Cheap Thrills is a debut film for director E.L. Katz, who had previously written several of Adam Wingards films Home Sick (2007), Pop Skull (2007) and What Fun We Were Having (2011), as well as Adam Gieraschs Autopsy (2008). As has been observed elsewhere, much of 2010s genre filmmaking seems to have become a boys club dominated by a number of directors who collaborate closely together. Katz is an aspirant director among the group aside from his work writing for Adam Wingard, Katz has borrowed the two leads, Pat Healy and Sara Paxton, from Ti Wests The Innkeepers (2011). (Both Wingard and West core boys club members are thanked on the end credits). As a result of Cheap Thrills, Katz was selected to direct the A is for Amateur segment of ABCs of Death 2 (2014), another boys club gathering place of these directors.
As with many of these directors horror films, the directors like to push an audiences buttons and take things way over taboo lines. Cheap Thrills has that same kind of buzz to it. E.L. Katz crafts the film reasonably well for a first time director. The dialogue is naturalistic and he gets fantastic performances from all four of the principals Pat Healys milquetoast husband, Ethan Embrys rough-at-the-edges ex-con who reeks with a whiff of desperation not far beneath the surface and especially a wonderfully entertaining and gregarious performance from David Koechner, previously known as a stand-up comic and for bit parts in films that have given his face has an instant recognisability quotient even if you cant quite put a name to it.
On the other hand, you keep thinking that Cheap Thrills is a film that wants to dare us to see how far across taboo lines it will go but seems awfully tame about doing so. A perfect example is the visit to a strip bar where the strippers get no more undressed than their bikinis, which only leaves you thinking how restrained this is for a film that sets out to challenge taboos. This feeling continues as we watch Pat Healy and Ethan Embry breaking into a house to shit on the floor and you only think how a real balls-to-the-wall horror would have actually shown the act with no detail spared rather than bare butts squatting but cutting away before showing anything more. This is particular evident when it comes to the scene where married Pat Healy is bet $4500 to have sex with Sara Paxton. It is a scene where you can see Healy uncomfortably squirming at the proposition only for E.L Katz to then blow the scene. Healy is left lying on the floor while a completely clothed Sara Paxton rides him where it looks more like a ridiculous case of female-on-male rape it surely would have been a far more uncomfortable a scene if we had seen his anguish at having to get in the drivers seat and climb on top of her. Not to mention that it promptly becomes one of the least convincing sex scenes ever directed with Healy, Paxton and David Koechner masturbating on the sideline all managing to achieve orgasm at precisely the same time.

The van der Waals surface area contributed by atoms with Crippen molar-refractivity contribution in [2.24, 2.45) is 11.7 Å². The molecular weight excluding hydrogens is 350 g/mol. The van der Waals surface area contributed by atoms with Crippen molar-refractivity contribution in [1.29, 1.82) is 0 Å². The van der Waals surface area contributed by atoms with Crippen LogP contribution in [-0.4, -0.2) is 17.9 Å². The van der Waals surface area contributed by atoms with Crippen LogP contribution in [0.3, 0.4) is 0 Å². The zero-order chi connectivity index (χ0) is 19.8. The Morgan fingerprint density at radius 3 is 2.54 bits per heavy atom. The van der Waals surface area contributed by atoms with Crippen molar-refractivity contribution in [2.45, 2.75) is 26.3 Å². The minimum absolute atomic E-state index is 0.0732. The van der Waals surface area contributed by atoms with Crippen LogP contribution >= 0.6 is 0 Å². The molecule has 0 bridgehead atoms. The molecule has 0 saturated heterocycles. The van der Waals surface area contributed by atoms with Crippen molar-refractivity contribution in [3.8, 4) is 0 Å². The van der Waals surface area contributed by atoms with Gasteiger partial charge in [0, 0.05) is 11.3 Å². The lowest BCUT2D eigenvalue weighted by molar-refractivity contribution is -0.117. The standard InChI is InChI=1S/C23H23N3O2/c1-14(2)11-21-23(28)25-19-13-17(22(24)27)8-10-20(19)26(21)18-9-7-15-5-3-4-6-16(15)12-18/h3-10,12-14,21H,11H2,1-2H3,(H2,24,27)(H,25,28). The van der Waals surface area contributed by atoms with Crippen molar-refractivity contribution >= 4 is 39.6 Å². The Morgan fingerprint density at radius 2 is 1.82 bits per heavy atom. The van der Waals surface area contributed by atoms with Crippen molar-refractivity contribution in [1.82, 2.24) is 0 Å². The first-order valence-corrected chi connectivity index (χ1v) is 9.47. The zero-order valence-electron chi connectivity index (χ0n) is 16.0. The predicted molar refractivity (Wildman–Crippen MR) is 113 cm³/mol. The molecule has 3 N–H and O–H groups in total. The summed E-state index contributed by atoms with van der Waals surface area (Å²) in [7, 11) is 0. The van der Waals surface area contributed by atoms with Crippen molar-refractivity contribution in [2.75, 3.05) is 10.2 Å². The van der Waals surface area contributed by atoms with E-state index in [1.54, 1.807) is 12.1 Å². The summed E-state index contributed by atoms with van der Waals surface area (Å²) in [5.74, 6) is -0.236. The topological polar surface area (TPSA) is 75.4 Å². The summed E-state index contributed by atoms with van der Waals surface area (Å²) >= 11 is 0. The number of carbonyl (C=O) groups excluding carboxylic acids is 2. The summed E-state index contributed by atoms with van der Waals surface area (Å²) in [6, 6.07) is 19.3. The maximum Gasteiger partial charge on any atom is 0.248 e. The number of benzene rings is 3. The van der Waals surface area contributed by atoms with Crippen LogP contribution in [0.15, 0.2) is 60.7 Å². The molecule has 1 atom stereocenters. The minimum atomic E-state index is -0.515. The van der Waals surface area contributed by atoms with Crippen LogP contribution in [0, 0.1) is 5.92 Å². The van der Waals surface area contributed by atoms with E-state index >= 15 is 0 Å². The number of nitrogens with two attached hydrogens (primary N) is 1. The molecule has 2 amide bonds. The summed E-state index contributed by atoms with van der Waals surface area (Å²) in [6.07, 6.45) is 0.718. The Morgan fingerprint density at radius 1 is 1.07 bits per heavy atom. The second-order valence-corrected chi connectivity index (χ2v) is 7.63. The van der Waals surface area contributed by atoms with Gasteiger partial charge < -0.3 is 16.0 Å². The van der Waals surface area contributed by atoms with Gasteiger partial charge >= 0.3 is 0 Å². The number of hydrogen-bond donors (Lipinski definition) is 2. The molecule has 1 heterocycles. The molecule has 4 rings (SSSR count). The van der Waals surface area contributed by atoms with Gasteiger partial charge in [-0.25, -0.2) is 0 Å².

Nevertheless, despite ones initial misgivings, E.L. Katz soon goes for broke. The scene with the two men bidding over who will chop off their pinkie finger and the eventual playing out of the act is one of the most grotesquely funny scenes that one has sat through this year. This is capped a few minutes later by the nauseating scene where they are served up microwaved dog and compete to eat it, a scene that should not be watched on a full stomach. This too comes with rich lashings of black humour, all the more so when it comes to the tie-breaker. It is here that Cheap Thrills finally starts to become the film it promises to be at the outset and E.L. Katz delivers the darkly menacing, taboo-breaking film we expect of him.
E.L. Katz subsequently went on to make the gritty crime film Small Crimes (2017).